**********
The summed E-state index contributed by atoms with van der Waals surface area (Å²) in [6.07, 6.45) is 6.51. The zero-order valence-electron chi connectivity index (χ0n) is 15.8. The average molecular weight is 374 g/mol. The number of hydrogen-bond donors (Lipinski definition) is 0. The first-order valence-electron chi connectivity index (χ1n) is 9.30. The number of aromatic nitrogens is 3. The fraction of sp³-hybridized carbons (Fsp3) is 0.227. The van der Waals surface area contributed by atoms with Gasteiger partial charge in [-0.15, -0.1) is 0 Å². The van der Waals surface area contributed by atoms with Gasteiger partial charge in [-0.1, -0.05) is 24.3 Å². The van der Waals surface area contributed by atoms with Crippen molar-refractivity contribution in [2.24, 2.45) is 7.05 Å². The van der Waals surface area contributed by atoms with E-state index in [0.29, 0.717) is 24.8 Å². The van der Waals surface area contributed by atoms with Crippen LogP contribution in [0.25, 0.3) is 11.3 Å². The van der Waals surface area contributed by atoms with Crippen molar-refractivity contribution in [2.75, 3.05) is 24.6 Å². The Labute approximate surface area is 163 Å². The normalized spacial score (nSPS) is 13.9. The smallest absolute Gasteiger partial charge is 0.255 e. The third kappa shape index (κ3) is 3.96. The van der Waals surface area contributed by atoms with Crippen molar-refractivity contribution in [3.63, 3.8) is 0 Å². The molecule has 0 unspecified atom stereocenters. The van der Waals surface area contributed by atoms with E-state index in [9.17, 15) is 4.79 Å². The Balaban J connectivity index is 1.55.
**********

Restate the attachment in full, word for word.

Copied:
The summed E-state index contributed by atoms with van der Waals surface area (Å²) in [6.07, 6.45) is 6.51. The zero-order valence-electron chi connectivity index (χ0n) is 15.8. The average molecular weight is 374 g/mol. The number of hydrogen-bond donors (Lipinski definition) is 0. The first-order valence-electron chi connectivity index (χ1n) is 9.30. The number of aromatic nitrogens is 3. The fraction of sp³-hybridized carbons (Fsp3) is 0.227. The van der Waals surface area contributed by atoms with Gasteiger partial charge in [-0.15, -0.1) is 0 Å². The van der Waals surface area contributed by atoms with Gasteiger partial charge in [-0.1, -0.05) is 24.3 Å². The van der Waals surface area contributed by atoms with Crippen molar-refractivity contribution in [2.24, 2.45) is 7.05 Å². The van der Waals surface area contributed by atoms with E-state index in [0.29, 0.717) is 24.8 Å². The van der Waals surface area contributed by atoms with Crippen LogP contribution in [0.25, 0.3) is 11.3 Å². The van der Waals surface area contributed by atoms with Crippen molar-refractivity contribution in [2.75, 3.05) is 24.6 Å². The Labute approximate surface area is 163 Å². The normalized spacial score (nSPS) is 13.9. The smallest absolute Gasteiger partial charge is 0.255 e. The third kappa shape index (κ3) is 3.96. The van der Waals surface area contributed by atoms with Crippen molar-refractivity contribution in [3.63, 3.8) is 0 Å². The molecule has 0 unspecified atom stereocenters. The van der Waals surface area contributed by atoms with E-state index in [9.17, 15) is 4.79 Å². The Balaban J connectivity index is 1.55.